Create, Identify, and Enable Mobilizers
- To create mobilizers, marketers must give those people the information they need to fulfill the role.
- Winning over a mobilizer is essential to a successful sale, but the information you use to win that person over is the same information the rest of the decision makers need.
“Nobody has “mobilizer” in his or her job title.”
The key to consensus selling in a collaborative buying situation is gaining the mind share of a mobilizer. The mobilizer is the one person in the group who takes the lead, asking questions and finding answers. But, as Pam Boiros so aptly points out, “Nobody has ‘mobilizer’ in his or her job title. You can spot mobilizers easily in meetings, but it can be difficult to identify them through a demand generation content strategy. Sometimes, you must create mobilizers.”
Create Mobilizers? It happens more often than marketing and sales teams realize. Mobilizers typically self-identify when they take on the role of problem solver or solution finder. Even when it becomes their personal mission, however, Mobilizers often don’t see themselves as Mobilizers. So, to create Mobilizers, marketers must provide these people with the information they need to fulfill that role. Boiros says, “Mobilizers get excited about being the person who drives a learning culture in the organization. They like helping others be the best they can be and bring their best selves to work.”
Mobilizers have other characteristics, as well. “They have the interest and the passion, even if their job title is more junior,” says Boiros. “Many millennials step into that role, especially when companies are purchasing technology.” However, whether you’re looking for Mobilizers or creating them, these people all have one thing in common with each other and with everyone else in the buying group: They all need to arrive at the same decision at the same time. At the end of the day, make sure that all those different stakeholders, led by the Mobilizer, decide that they want your company’s solution. If winning over a Mobilizer is essential to a successful sale, the information you use to gain that person’s support is information that the rest of the decision makers need, as well. So, what kind of information is that?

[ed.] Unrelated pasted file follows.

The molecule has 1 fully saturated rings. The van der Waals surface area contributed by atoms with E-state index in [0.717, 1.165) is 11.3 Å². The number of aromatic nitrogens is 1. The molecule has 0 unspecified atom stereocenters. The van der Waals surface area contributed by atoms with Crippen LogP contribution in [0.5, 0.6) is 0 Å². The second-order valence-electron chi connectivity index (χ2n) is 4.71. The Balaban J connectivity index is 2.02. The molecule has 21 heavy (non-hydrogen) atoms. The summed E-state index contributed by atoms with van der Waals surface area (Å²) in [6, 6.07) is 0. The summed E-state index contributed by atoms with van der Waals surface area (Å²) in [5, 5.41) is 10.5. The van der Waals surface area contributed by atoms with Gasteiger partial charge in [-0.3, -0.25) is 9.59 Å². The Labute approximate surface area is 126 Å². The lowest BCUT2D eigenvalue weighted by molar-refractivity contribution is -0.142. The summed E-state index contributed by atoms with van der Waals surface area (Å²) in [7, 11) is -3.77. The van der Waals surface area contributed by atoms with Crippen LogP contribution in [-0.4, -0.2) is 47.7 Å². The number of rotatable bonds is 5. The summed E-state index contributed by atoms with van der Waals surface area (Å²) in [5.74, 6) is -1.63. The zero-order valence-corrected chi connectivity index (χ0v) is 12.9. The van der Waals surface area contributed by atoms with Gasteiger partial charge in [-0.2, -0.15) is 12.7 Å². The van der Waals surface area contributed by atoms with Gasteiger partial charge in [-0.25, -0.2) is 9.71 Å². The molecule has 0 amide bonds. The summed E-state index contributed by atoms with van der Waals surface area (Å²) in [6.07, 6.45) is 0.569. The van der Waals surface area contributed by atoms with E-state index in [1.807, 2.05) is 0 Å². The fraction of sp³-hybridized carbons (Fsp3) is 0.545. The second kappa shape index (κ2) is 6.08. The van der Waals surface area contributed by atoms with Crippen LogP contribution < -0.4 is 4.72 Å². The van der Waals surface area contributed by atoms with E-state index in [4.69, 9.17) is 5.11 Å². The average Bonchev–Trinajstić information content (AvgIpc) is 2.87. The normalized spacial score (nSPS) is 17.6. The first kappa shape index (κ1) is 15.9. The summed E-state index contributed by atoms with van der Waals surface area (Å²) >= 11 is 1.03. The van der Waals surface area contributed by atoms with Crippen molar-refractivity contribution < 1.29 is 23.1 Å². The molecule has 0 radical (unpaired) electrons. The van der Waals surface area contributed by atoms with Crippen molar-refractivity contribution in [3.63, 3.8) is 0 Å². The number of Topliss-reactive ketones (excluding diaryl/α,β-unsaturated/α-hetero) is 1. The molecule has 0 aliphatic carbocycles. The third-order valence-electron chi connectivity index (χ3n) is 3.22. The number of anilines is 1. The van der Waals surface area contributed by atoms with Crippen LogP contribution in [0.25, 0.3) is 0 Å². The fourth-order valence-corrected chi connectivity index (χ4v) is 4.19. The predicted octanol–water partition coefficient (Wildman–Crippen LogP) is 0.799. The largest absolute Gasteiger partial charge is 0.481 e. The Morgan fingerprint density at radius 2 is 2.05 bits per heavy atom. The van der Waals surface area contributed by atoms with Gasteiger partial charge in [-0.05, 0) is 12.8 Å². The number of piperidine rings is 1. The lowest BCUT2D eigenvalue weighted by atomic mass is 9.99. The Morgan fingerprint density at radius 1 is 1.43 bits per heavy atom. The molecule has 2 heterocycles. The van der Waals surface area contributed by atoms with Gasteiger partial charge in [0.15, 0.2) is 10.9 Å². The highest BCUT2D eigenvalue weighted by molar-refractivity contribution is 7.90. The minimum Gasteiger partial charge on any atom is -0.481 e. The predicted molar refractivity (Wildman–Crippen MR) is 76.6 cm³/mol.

First, content that captures the attention of Mobilizers must be engaging and authentic. Boiros explains, “Rather than outlining the features and benefits of your widget, content must illustrate why a customer does what it does. That’s what mobilizes the Mobilizers.” Content must do more than that, though. The buying group is typically dysfunctional in the sense that it consists of people with different interests and perspectives, like management, finance, technical people, and end users. The Mobilizer can’t mobilize without the information all those people need to arrive at a consensus. “If you can equip Mobilizers with your information in a transparent way so that they know what others on their team are thinking and can anticipate their questions, Mobilizers will begin to mobilize others internally,” says Boiros. “The last thing you want is for a Mobilizer to be stumped over a question from the buying team.”
People gravitate to content that makes them internal Mobilizers. You need a strategy for creating content that not only draws Mobilizers in but also enables you to identify Mobilizers by the way they engage with your content. To do this, create many small pieces of content that act as a breadcrumb trail of answers leading to the big picture.
Boiros explains the strategy this way: “You don’t need to build 100 different content pieces. Build one big parent asset, like a Mobilizer toolkit, and then generate derivatives by atomizing the heck out of it. Create the derivative pieces in different formats, like blogs and videos and checklists and articles. Always make those smaller pieces point back to the parent asset for the full picture.” In this way, over time you answer more and more questions and build the expectation that you’re showing people something that’s worth their time.
This content array can also help identify Mobilizers. Boiros says, “Mobilizers reveal themselves by the volume of content they look at, the number of times they come back, and whether they engage more intensively, such as joining chat sessions or attending a webinar.”